The Mexican cultural federal bureau Instituto Nacional de Antropología e Historia (INAH) is working to restore an ancient Maya temple façade that was looted from the jungle in the 1960s and once offered to the Metropolitan Museum of Art. The project is being carried out in public view at the Museo Nacional de Antropología (MNA) in Mexico City—where it is expected to be unveiled in its full splendour by December 2023.
Conservators began working on the restoration of the colossal 9-metre-long stucco relief (dated to around 450-600 CE) in 2018, working to recombine the fragmented work and remove a polymer that had been applied by traffickers to prevent it from disintegrating.
Sergio González García, the head coordinator of the restoration project, says that the nearly two-ton work had to be stabilised with a metallic framework and that the project team hopes to restore the frieze as close to its original polychrome as possible. “The pigments used in the polychromy of the relief are iron oxides in different degrees of oxidation for the colour red, carbon black for the pupils of the characters and lime white for nails and other details in the eyes,” he says.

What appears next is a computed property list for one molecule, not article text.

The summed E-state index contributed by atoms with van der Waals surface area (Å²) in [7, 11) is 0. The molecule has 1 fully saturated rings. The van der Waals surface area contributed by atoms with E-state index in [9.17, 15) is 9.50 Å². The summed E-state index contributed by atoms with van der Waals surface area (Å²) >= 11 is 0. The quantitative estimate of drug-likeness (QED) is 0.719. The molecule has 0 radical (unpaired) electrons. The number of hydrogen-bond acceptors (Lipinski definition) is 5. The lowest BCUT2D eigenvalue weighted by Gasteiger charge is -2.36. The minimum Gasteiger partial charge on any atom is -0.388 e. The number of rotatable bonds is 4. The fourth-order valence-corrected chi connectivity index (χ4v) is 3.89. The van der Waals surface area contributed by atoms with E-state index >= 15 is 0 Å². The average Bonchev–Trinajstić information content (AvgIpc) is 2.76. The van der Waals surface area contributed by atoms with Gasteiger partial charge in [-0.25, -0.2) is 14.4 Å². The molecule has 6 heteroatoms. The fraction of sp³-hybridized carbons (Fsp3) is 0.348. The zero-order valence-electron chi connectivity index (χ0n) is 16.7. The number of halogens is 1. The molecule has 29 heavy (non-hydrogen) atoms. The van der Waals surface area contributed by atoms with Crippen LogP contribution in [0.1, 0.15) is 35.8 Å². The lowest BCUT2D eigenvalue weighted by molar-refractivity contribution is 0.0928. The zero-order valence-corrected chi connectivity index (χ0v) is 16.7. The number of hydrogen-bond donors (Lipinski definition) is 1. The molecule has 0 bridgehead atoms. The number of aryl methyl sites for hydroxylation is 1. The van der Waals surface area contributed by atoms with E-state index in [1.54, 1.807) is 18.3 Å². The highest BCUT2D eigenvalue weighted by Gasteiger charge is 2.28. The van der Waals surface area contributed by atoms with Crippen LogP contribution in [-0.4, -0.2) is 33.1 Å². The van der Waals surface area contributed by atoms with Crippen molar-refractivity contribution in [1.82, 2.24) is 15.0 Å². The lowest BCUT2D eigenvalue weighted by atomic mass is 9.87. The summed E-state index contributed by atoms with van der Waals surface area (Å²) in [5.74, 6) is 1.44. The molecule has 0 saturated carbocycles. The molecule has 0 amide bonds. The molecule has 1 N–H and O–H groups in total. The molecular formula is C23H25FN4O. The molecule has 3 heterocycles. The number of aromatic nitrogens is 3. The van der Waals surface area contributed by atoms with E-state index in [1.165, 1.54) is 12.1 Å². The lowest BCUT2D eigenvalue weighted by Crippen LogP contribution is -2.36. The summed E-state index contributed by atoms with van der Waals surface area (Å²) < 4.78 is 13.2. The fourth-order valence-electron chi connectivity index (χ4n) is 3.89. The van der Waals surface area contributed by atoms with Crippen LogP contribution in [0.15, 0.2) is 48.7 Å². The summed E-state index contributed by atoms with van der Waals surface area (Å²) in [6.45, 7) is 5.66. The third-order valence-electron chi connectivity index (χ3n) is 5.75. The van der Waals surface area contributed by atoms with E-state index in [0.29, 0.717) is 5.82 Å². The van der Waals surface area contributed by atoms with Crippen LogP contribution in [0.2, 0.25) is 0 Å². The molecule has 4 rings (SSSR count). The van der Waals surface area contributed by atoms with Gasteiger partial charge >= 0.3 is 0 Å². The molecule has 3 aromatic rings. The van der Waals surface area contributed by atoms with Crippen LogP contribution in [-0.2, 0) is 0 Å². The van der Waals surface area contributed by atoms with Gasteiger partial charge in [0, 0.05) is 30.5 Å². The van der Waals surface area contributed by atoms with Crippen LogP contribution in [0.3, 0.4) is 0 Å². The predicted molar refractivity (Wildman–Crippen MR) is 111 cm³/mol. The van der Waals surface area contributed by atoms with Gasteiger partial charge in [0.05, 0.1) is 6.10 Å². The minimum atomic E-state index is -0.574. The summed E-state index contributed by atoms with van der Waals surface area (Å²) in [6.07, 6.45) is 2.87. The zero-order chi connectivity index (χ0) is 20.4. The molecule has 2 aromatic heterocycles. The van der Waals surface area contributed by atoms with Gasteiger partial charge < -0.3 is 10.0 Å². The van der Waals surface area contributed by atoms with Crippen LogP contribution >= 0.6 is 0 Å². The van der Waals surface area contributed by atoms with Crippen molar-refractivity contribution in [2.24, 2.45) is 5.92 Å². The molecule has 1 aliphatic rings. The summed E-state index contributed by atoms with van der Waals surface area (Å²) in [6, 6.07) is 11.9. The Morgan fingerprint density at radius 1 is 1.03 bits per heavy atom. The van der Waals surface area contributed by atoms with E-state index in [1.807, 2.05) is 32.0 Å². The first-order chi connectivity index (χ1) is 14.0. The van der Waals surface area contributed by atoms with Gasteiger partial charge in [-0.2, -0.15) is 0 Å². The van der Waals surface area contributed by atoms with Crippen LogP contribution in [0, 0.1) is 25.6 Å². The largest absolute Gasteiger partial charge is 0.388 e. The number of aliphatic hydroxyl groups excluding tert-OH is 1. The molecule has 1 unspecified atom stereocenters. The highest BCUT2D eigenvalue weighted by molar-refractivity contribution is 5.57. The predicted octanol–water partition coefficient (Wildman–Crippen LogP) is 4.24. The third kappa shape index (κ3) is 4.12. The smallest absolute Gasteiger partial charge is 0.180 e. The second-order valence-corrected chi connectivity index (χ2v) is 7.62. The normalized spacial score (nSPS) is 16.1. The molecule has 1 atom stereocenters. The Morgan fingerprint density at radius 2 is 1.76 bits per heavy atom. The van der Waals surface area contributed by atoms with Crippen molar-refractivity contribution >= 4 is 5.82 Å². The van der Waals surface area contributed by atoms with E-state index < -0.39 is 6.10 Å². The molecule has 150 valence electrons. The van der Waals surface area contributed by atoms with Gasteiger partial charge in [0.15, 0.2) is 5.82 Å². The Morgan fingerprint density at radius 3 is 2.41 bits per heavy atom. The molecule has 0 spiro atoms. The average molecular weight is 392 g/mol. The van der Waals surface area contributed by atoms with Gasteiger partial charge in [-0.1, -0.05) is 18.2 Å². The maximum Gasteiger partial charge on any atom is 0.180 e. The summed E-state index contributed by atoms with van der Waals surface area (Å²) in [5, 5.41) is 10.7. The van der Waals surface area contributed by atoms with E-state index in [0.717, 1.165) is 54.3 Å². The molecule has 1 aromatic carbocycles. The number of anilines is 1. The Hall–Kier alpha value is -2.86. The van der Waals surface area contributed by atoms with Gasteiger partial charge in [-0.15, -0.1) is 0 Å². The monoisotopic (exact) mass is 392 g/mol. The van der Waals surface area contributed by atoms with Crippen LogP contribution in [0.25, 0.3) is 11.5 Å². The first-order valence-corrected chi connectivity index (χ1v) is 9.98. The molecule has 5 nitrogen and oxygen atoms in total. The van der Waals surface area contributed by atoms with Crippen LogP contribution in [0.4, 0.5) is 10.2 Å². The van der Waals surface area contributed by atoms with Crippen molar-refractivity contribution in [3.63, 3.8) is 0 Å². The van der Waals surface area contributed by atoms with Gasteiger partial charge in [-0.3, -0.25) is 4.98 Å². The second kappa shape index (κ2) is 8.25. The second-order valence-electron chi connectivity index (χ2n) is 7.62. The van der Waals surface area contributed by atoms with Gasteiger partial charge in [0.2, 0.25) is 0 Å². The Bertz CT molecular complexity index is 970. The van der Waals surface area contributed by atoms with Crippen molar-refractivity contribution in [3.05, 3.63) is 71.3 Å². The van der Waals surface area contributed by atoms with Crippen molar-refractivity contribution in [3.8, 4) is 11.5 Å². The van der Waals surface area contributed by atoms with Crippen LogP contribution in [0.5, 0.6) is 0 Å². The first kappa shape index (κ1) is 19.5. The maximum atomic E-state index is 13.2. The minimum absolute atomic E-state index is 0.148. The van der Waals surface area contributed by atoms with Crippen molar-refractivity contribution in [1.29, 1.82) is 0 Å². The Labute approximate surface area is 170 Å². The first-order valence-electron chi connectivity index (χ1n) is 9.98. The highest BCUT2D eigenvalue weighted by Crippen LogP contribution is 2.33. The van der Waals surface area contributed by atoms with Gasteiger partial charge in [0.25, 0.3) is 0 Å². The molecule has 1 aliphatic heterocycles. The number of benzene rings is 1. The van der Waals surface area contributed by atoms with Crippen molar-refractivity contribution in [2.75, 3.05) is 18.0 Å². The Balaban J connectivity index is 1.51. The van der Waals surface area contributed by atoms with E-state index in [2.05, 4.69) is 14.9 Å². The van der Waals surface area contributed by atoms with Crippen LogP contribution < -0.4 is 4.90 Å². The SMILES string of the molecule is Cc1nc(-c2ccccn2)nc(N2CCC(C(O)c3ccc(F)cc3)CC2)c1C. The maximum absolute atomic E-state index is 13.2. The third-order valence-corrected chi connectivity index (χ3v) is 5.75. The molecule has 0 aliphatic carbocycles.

Archaeologists believe the work, which depicts either the maize god or an unknown governor wearing a feathered headdress and flanked by two elder gods holding symbolic glyphs, was extracted from a site called Placeres (Pleasures) in the jungle regions of Campeche around 1968, and that it had been intentionally buried by the Maya.
The Late Classic archaeological site was first identified in the 1940s by the American archaeologist Sylvanus Morley—a leading Mesoamerican archaeologist and US government spy who led significant field work in Mexico and Central America from the 1920s and late 1940s, including some of the first excavations of Chichén Itzá.
According to historical records, traffickers provided photographs of the façade in-situ to the antiquities dealer Everett Rassiga, who then offered the work to Josué Sáenz, a Mexico-based collector who was later linked to another high-profile art trafficking case involving the astronomical Maya calendar known as the Grolier Codex.
Although Sáenz declined the offer, Rassiga believed he could find an American buyer for the piece, and ordered that the relief be cut into fragments and shipped to New York, where it was offered as 48 fragments to the Metropolitan Museum. The Met’s then-director Thomas Hoving allegedly refused the work, which Rassiga had priced at $400,000, and alerted Mexican authorities. The work was transferred to the MNA in 1969.